Breast Health

 

Although breast cancer is a scary reality for some women, fear and misinformation drive many women to conduct “search and destroy” missions on their breasts. The reality is that most women will not die from breast cancer. Furthermore, improved treatment options (many of which have fewer side effects and are better targeted toward just the breast) have significantly reduced the death rate in women who are diagnosed with breast can­cer. All women can take steps to maintain breast health and lower their chances of developing breast cancer. In fact, the American Institute of Cancer Research reports that 70,000 cases of breast cancer per year (40 percent) could be pre­vented with lifestyle measures.

Breast health problems

Most breast problems are not cancer. Unfortunately, the symptoms of serious and minor breast problems (such as fibrocystic changes and benign lumps) are similar.

See your doctor if you:

  • Observe a change in one or both of your breasts
  • Feel a lump
  • Experience pain or irritation
  • Notice a discharge from your nipple

Breast cancer

Breast cancer is the second most common cancer diagnosis in women, and age is the biggest risk factor. The likelihood that a woman will develop breast cancer increases from 1 in 1,732 for a 20-year-old to 1 in 26 at 70. Other risk factors include genetics, use of contraception, family history, obesity after menopause and alcohol consumption. Not all breast cancers are alike. If you are diagnosed with breast cancer, find a physician who can help you evaluate the best treat­ment options for your type of cancer.

Preserve your breast health

Here are some of the best ways to preserve lifelong breast health and reduce your risk of developing breast cancer.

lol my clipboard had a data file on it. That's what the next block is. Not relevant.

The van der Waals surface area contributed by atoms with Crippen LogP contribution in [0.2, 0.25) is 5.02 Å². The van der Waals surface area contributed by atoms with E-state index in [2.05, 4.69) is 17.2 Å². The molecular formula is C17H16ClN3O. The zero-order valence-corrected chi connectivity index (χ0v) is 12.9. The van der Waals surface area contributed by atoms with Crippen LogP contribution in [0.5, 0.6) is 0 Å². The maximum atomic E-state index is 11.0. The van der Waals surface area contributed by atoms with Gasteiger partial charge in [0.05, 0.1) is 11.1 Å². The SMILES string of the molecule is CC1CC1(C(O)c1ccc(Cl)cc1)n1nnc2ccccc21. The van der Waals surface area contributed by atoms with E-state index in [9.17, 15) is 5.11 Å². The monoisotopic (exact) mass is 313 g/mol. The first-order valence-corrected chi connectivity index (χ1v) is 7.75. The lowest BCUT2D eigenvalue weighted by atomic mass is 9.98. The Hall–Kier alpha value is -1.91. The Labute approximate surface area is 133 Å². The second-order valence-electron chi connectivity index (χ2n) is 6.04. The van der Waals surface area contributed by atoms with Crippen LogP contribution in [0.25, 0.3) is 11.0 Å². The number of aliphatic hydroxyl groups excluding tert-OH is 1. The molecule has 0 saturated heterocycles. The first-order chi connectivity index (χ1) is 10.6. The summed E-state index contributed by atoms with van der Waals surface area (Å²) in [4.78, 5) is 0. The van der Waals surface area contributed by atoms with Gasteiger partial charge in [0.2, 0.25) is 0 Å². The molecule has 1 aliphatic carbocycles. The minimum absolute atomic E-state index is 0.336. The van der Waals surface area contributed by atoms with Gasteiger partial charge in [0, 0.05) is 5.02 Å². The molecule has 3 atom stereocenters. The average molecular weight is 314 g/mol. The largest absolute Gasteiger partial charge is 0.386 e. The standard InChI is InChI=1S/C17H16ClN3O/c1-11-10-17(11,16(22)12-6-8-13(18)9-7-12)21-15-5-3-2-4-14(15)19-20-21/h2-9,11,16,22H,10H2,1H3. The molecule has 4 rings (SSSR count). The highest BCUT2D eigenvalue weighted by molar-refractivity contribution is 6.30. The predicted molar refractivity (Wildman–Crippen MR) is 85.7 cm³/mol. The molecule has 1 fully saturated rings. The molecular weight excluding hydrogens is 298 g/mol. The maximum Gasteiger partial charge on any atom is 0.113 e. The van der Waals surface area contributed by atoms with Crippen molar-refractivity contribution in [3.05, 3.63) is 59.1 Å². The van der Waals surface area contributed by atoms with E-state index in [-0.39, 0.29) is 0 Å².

• Don’t smoke. Twenty-five to 30 percent of all cancer-related deaths are due to tobacco, and the risk of invasive breast cancer is highest in women who began smoking at a young age. If you currently smoke, talk to your doctor about effective smoking cessation programs.
  • Maintain a healthy weight, especially after meno­pause. Excess weight increases estrogen (a hormone) and affects other growth factors. Hormones create a more stimulating environment for cancer cells to grow.
  • Eat primarily whole foods such as whole grains, fruits, vege­tables, lean protein and low-fat dairy. Limit alcohol and sugar consumption (sugar feeds cancer cells).
  • Move more. Women who exercise regularly have lower risks for breast cancer. If you have a daughter, encour­age her to be physically active. Regular physical activity in adolescence may be protective against breast cancer.
  • Get enough sleep. Sleep metabolizes stress hor­mones.

Should you be screened for breast cancer?

The goal of cancer screening is to reduce cancer deaths by detecting and treating cancers before they spread. Cancer screening looks for signs of cancer in people who have no symptoms.

If you’re confused about recent changes in breast cancer screening recommendations, you are not alone. The changes were prompted by updates in the scientific evidence regard­ing who benefits most from mammograms and how much they benefit. Screening for cancer has benefits (catching can­cer before it spreads) as well as potential risks, such as false positives, false negatives and exposure to radiation. Both the benefits and the potential risks vary among women and over an individual woman’s lifetime.

Most health experts agree that women between 50 and 74 should undergo screening mammograms annually or bian­nually. Women between 40 and 49 should have the option to begin screening. Women with a family history of breast cancer are at somewhat higher risk and may benefit more from mammograms in their 40s. So far, the evidence that mammograms are beneficial in women 75 and older is inconclusive.

Every woman should understand the benefits and potential risks of screening, discuss her personal situation with a trusted healthcare provider and decide together when to begin screening.

To speak to a provider about breast cancer screenings or to schedule a mammogram, call 570-326-8200.